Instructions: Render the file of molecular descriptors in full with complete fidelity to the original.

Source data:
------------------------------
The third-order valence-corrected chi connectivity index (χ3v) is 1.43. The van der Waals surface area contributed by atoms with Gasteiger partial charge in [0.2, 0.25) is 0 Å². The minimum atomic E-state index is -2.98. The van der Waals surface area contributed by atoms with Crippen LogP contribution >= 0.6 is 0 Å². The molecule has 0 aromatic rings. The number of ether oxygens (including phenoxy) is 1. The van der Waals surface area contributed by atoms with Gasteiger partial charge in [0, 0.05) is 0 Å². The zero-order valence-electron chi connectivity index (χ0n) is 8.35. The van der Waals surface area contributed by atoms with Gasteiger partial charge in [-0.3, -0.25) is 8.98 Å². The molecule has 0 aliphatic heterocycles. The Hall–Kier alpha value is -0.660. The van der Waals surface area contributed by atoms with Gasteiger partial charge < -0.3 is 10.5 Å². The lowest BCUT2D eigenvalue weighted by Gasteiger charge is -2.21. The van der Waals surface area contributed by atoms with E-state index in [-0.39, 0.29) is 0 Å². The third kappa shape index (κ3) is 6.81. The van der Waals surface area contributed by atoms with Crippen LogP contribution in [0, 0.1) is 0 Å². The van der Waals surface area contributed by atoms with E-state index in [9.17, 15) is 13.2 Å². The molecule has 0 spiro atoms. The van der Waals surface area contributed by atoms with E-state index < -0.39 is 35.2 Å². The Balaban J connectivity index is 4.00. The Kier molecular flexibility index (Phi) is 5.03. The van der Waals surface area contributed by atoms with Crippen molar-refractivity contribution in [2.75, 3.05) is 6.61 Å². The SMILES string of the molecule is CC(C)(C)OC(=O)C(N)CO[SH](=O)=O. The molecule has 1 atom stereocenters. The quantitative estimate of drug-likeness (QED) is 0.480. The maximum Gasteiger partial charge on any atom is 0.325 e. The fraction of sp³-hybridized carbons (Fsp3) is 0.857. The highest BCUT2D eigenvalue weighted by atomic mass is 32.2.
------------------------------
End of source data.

The third-order valence-corrected chi connectivity index (χ3v) is 1.43. The van der Waals surface area contributed by atoms with Gasteiger partial charge in [0.2, 0.25) is 0 Å². The minimum atomic E-state index is -2.98. The van der Waals surface area contributed by atoms with Crippen LogP contribution >= 0.6 is 0 Å². The molecule has 0 aromatic rings. The number of ether oxygens (including phenoxy) is 1. The van der Waals surface area contributed by atoms with Gasteiger partial charge in [0, 0.05) is 0 Å². The zero-order valence-electron chi connectivity index (χ0n) is 8.35. The van der Waals surface area contributed by atoms with Gasteiger partial charge in [-0.3, -0.25) is 8.98 Å². The molecule has 0 aliphatic heterocycles. The Hall–Kier alpha value is -0.660. The van der Waals surface area contributed by atoms with Gasteiger partial charge < -0.3 is 10.5 Å². The lowest BCUT2D eigenvalue weighted by Gasteiger charge is -2.21. The van der Waals surface area contributed by atoms with E-state index in [-0.39, 0.29) is 0 Å². The third kappa shape index (κ3) is 6.81. The van der Waals surface area contributed by atoms with Crippen LogP contribution in [0, 0.1) is 0 Å². The van der Waals surface area contributed by atoms with E-state index in [9.17, 15) is 13.2 Å². The molecule has 0 spiro atoms. The van der Waals surface area contributed by atoms with E-state index < -0.39 is 35.2 Å². The Balaban J connectivity index is 4.00. The Kier molecular flexibility index (Phi) is 5.03. The van der Waals surface area contributed by atoms with Crippen molar-refractivity contribution in [2.75, 3.05) is 6.61 Å². The SMILES string of the molecule is CC(C)(C)OC(=O)C(N)CO[SH](=O)=O. The molecule has 1 atom stereocenters. The quantitative estimate of drug-likeness (QED) is 0.480. The maximum Gasteiger partial charge on any atom is 0.325 e. The fraction of sp³-hybridized carbons (Fsp3) is 0.857. The highest BCUT2D eigenvalue weighted by atomic mass is 32.2.